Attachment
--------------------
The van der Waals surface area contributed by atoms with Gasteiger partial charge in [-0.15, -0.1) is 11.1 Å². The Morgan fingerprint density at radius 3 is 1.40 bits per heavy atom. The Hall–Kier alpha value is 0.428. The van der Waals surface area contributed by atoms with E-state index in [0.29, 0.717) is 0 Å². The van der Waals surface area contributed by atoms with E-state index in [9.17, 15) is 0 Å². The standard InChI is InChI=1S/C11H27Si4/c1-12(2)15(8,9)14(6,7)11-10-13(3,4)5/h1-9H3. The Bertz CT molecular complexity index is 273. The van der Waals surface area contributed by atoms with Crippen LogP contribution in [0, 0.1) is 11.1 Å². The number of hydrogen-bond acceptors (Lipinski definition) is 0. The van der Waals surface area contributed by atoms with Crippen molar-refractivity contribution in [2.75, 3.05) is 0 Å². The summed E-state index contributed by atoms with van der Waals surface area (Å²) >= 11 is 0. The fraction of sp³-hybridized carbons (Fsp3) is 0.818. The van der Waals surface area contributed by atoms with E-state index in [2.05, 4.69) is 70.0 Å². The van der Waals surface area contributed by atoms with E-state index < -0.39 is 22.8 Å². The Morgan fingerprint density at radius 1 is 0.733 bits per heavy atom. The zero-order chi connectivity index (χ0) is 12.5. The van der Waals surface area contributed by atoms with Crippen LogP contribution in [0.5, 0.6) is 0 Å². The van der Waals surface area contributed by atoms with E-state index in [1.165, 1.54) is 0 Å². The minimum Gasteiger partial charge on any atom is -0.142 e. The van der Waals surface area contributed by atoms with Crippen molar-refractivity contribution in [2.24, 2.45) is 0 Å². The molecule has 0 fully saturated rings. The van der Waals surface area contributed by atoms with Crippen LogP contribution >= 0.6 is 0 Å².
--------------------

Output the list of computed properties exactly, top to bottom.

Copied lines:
The van der Waals surface area contributed by atoms with Gasteiger partial charge in [-0.15, -0.1) is 11.1 Å². The Morgan fingerprint density at radius 3 is 1.40 bits per heavy atom. The Hall–Kier alpha value is 0.428. The van der Waals surface area contributed by atoms with E-state index in [0.29, 0.717) is 0 Å². The van der Waals surface area contributed by atoms with E-state index in [9.17, 15) is 0 Å². The standard InChI is InChI=1S/C11H27Si4/c1-12(2)15(8,9)14(6,7)11-10-13(3,4)5/h1-9H3. The Bertz CT molecular complexity index is 273. The van der Waals surface area contributed by atoms with Crippen LogP contribution in [0, 0.1) is 11.1 Å². The number of hydrogen-bond acceptors (Lipinski definition) is 0. The van der Waals surface area contributed by atoms with Crippen molar-refractivity contribution in [2.75, 3.05) is 0 Å². The summed E-state index contributed by atoms with van der Waals surface area (Å²) >= 11 is 0. The fraction of sp³-hybridized carbons (Fsp3) is 0.818. The van der Waals surface area contributed by atoms with E-state index in [2.05, 4.69) is 70.0 Å². The van der Waals surface area contributed by atoms with E-state index < -0.39 is 22.8 Å². The Morgan fingerprint density at radius 1 is 0.733 bits per heavy atom. The zero-order chi connectivity index (χ0) is 12.5. The van der Waals surface area contributed by atoms with Crippen LogP contribution in [0.5, 0.6) is 0 Å². The van der Waals surface area contributed by atoms with E-state index in [1.165, 1.54) is 0 Å². The minimum Gasteiger partial charge on any atom is -0.142 e. The van der Waals surface area contributed by atoms with Crippen molar-refractivity contribution in [2.24, 2.45) is 0 Å². The molecule has 0 fully saturated rings. The van der Waals surface area contributed by atoms with Crippen LogP contribution >= 0.6 is 0 Å².